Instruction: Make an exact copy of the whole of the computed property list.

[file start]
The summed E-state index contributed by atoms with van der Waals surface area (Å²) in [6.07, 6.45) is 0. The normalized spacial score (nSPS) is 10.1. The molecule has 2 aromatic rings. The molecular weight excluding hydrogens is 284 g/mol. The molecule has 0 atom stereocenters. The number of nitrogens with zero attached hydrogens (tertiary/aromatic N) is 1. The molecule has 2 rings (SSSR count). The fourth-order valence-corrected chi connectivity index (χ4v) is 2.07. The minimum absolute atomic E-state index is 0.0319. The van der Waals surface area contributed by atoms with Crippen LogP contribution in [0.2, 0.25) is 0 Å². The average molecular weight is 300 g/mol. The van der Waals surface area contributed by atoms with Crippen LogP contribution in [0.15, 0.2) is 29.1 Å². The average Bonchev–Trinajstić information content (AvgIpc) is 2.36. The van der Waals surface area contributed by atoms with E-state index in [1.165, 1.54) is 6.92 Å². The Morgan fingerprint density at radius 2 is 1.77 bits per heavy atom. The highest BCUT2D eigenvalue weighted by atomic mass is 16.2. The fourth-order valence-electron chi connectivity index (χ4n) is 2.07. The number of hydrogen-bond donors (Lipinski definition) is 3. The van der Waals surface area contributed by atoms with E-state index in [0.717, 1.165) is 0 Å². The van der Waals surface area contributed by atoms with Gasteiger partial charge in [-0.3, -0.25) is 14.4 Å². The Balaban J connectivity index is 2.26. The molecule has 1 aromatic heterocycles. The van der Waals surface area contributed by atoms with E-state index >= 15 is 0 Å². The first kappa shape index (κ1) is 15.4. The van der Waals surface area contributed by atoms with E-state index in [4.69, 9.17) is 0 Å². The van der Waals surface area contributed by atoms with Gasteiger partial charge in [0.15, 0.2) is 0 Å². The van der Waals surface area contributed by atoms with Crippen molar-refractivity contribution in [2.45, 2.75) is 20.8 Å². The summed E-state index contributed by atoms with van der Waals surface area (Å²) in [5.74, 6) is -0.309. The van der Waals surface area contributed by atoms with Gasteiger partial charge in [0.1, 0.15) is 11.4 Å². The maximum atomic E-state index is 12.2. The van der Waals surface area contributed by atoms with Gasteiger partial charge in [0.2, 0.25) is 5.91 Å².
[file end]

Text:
The summed E-state index contributed by atoms with van der Waals surface area (Å²) in [6.07, 6.45) is 0. The normalized spacial score (nSPS) is 10.1. The molecule has 2 aromatic rings. The molecular weight excluding hydrogens is 284 g/mol. The molecule has 0 atom stereocenters. The number of nitrogens with zero attached hydrogens (tertiary/aromatic N) is 1. The molecule has 2 rings (SSSR count). The fourth-order valence-corrected chi connectivity index (χ4v) is 2.07. The minimum absolute atomic E-state index is 0.0319. The van der Waals surface area contributed by atoms with Crippen LogP contribution in [0.2, 0.25) is 0 Å². The average molecular weight is 300 g/mol. The van der Waals surface area contributed by atoms with Crippen LogP contribution in [0.15, 0.2) is 29.1 Å². The average Bonchev–Trinajstić information content (AvgIpc) is 2.36. The van der Waals surface area contributed by atoms with E-state index in [1.165, 1.54) is 6.92 Å². The Morgan fingerprint density at radius 2 is 1.77 bits per heavy atom. The highest BCUT2D eigenvalue weighted by atomic mass is 16.2. The fourth-order valence-electron chi connectivity index (χ4n) is 2.07. The number of hydrogen-bond donors (Lipinski definition) is 3. The van der Waals surface area contributed by atoms with E-state index in [0.717, 1.165) is 0 Å². The van der Waals surface area contributed by atoms with Gasteiger partial charge in [-0.3, -0.25) is 14.4 Å². The Balaban J connectivity index is 2.26. The molecule has 1 aromatic heterocycles. The van der Waals surface area contributed by atoms with E-state index >= 15 is 0 Å². The first kappa shape index (κ1) is 15.4. The van der Waals surface area contributed by atoms with E-state index in [4.69, 9.17) is 0 Å². The van der Waals surface area contributed by atoms with Gasteiger partial charge in [0.15, 0.2) is 0 Å². The van der Waals surface area contributed by atoms with Crippen molar-refractivity contribution in [2.45, 2.75) is 20.8 Å². The summed E-state index contributed by atoms with van der Waals surface area (Å²) in [5.74, 6) is -0.309. The van der Waals surface area contributed by atoms with Gasteiger partial charge in [0.1, 0.15) is 11.4 Å². The maximum atomic E-state index is 12.2. The van der Waals surface area contributed by atoms with Gasteiger partial charge in [0.2, 0.25) is 5.91 Å².